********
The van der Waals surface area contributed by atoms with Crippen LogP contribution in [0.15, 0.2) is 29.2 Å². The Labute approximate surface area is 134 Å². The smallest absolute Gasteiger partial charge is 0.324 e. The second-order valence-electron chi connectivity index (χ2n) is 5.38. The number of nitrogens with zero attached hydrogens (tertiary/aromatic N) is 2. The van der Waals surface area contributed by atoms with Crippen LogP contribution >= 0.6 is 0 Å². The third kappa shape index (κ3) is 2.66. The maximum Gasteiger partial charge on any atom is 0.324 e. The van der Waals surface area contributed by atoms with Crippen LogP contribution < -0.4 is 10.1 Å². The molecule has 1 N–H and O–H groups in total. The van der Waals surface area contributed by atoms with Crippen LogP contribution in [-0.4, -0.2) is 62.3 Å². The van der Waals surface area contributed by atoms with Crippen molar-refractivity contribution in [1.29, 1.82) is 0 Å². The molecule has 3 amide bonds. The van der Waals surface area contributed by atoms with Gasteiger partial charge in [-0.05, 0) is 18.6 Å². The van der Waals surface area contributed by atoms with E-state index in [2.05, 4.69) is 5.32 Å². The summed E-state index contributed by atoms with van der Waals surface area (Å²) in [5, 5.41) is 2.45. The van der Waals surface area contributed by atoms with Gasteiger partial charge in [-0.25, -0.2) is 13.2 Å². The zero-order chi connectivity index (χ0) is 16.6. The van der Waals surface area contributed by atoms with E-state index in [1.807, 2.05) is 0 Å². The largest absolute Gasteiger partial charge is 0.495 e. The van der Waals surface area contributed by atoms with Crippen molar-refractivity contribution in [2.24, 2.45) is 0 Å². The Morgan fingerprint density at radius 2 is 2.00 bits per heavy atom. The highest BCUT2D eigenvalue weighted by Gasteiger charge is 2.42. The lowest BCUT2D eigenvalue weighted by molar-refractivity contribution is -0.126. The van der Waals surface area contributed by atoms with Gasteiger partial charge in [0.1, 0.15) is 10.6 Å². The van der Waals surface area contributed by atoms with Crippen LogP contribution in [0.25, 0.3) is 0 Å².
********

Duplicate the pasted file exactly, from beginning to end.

The van der Waals surface area contributed by atoms with Crippen LogP contribution in [0.15, 0.2) is 29.2 Å². The Labute approximate surface area is 134 Å². The smallest absolute Gasteiger partial charge is 0.324 e. The second-order valence-electron chi connectivity index (χ2n) is 5.38. The number of nitrogens with zero attached hydrogens (tertiary/aromatic N) is 2. The van der Waals surface area contributed by atoms with Crippen LogP contribution >= 0.6 is 0 Å². The third kappa shape index (κ3) is 2.66. The maximum Gasteiger partial charge on any atom is 0.324 e. The van der Waals surface area contributed by atoms with Crippen LogP contribution < -0.4 is 10.1 Å². The molecule has 1 N–H and O–H groups in total. The van der Waals surface area contributed by atoms with Crippen LogP contribution in [-0.4, -0.2) is 62.3 Å². The van der Waals surface area contributed by atoms with Crippen molar-refractivity contribution in [1.29, 1.82) is 0 Å². The molecule has 3 amide bonds. The van der Waals surface area contributed by atoms with Gasteiger partial charge in [-0.05, 0) is 18.6 Å². The van der Waals surface area contributed by atoms with E-state index in [2.05, 4.69) is 5.32 Å². The summed E-state index contributed by atoms with van der Waals surface area (Å²) in [5, 5.41) is 2.45. The van der Waals surface area contributed by atoms with Gasteiger partial charge in [-0.25, -0.2) is 13.2 Å². The zero-order chi connectivity index (χ0) is 16.6. The van der Waals surface area contributed by atoms with E-state index in [1.807, 2.05) is 0 Å². The largest absolute Gasteiger partial charge is 0.495 e. The van der Waals surface area contributed by atoms with Crippen molar-refractivity contribution in [2.24, 2.45) is 0 Å². The Morgan fingerprint density at radius 2 is 2.00 bits per heavy atom. The highest BCUT2D eigenvalue weighted by Gasteiger charge is 2.42. The lowest BCUT2D eigenvalue weighted by molar-refractivity contribution is -0.126. The van der Waals surface area contributed by atoms with Gasteiger partial charge in [0.1, 0.15) is 10.6 Å². The van der Waals surface area contributed by atoms with Crippen LogP contribution in [0.25, 0.3) is 0 Å².